Hard work and little pay: pushing heavily-laden trolleys while dodging traffic

Competition is stiff between the men who push trolleys for vendors in the Cape Town city centre

Photo of trolley pushers

In the dark in winter, from as early as 4am, men start pushing trolleys of goods from the storeroom to the various vendors’ stalls in the Cape Town city centre

Text by Tariro Washinyira. Photos by Ashraf Hendricks.

21 June 2019

Just before 7am Malk Gabriel is wading through peak-hour traffic in the Cape Town city centre, pushing a heavily-laden trolley to an informal stall.

While making his way from a storeroom in Caledon Street to the Grand Parade, the trolley loses balance and Gabriel battles to keep it from veering into oncoming traffic. He eventually makes it to the Parade with some help from the stall owner.

Gabriel, 23, from Tanzania, has been in South Africa for seven years. He lives under a bridge in the city after relocating from Pretoria.

Finding a job as a homeless person is tough, he says.

Trolley pushers have to work hard and competition is high

Sibongile Mpanbani, 26, pushes trolleys from the storeroom in Caledon Street for five stall owners. He gets paid anything from R10 to R30 per trolley. He can earn between R100 and R300 per day.

Between pushing trolleys in the morning and again in the evening, he helps carry people’s groceries at Shoprite and luggage from the taxi rank to the long distance busses.

Mpanbani moved from the township to the streets of the city earlier this year to be closer to work prospects.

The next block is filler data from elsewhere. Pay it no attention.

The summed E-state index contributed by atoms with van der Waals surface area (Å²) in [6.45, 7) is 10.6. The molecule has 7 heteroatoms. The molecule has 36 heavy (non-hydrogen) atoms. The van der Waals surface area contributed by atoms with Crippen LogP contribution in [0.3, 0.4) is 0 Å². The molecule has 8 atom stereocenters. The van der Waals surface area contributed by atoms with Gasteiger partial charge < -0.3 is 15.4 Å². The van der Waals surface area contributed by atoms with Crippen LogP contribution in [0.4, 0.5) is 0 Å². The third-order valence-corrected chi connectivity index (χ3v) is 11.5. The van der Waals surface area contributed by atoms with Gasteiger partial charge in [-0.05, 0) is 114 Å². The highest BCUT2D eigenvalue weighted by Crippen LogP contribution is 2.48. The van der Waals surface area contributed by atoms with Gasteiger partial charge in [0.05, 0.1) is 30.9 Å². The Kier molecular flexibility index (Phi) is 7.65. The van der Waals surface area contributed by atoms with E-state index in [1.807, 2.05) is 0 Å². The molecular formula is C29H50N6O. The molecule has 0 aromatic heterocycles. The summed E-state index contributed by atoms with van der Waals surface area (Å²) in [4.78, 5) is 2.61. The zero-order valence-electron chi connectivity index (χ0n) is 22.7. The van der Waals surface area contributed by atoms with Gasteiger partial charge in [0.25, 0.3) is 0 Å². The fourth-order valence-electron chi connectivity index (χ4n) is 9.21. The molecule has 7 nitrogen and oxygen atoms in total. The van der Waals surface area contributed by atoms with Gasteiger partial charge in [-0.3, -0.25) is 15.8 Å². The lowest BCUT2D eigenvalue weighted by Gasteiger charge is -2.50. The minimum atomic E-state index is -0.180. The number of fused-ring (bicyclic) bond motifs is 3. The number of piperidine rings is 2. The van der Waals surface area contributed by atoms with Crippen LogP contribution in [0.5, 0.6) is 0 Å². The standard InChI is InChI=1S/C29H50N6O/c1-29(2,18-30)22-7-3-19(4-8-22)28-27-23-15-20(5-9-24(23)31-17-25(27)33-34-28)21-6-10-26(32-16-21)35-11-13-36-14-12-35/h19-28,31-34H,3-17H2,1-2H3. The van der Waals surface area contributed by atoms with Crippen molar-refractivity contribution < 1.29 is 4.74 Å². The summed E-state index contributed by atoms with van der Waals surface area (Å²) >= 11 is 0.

Moving a trolley from the storeroom to the shop location can take over an hour during peak traffic

At the storeroom, trolley pushers wait for clients. Some take advantage of the morning rush and try to poach clients by getting to the trollies first. When Mpambani is challenged, stall owner Allan Kamau, from Kenya, tells the group, “I want him [Mpambami] to push, and I am only going to pay one person.”

Kamau’s stall is in Darling Street near Shoprite. Mpambami often helps to set it up and pack out the merchandise.

Mpambani moved out of his family home in Crossroads so as not to burden his widowed mother. His eldest sister is married and has her own stall at the Parade. He is the second youngest of five children and he dreams of starting his own business.

Store owner Allan Kamau pays the men who transport his goods by trolley according to how much he makes on the day

Kamau says he pays his helpers according to how much he makes during the day. “I’ve just asked [Mpambani] to accept R10. Yesterday, I pushed the trolley myself because I made nothing the whole day. If it’s a good day, I pay R30. He needs me and I need him,” he said.

In Caledon Street, the room, filled with a variety of goods including books, cosmetics, crafts and clothes, is manned by one manager. He stands at the door as stall owners and trolley pushers collect their things.

The store manager says about 50 trolleys are packed in the room at night. “We just have to make sure the trolleys for those who come at 4am are in front and those who come later are at the back,” he said.

Julius Dienang, a stall owner at Green Market Square, has been pushing his own trolley for five years. He says that pushing a trolley is not an easy job.

Trolleys are moved all over the city centre including Green Market Square, the Parade and Adderley Street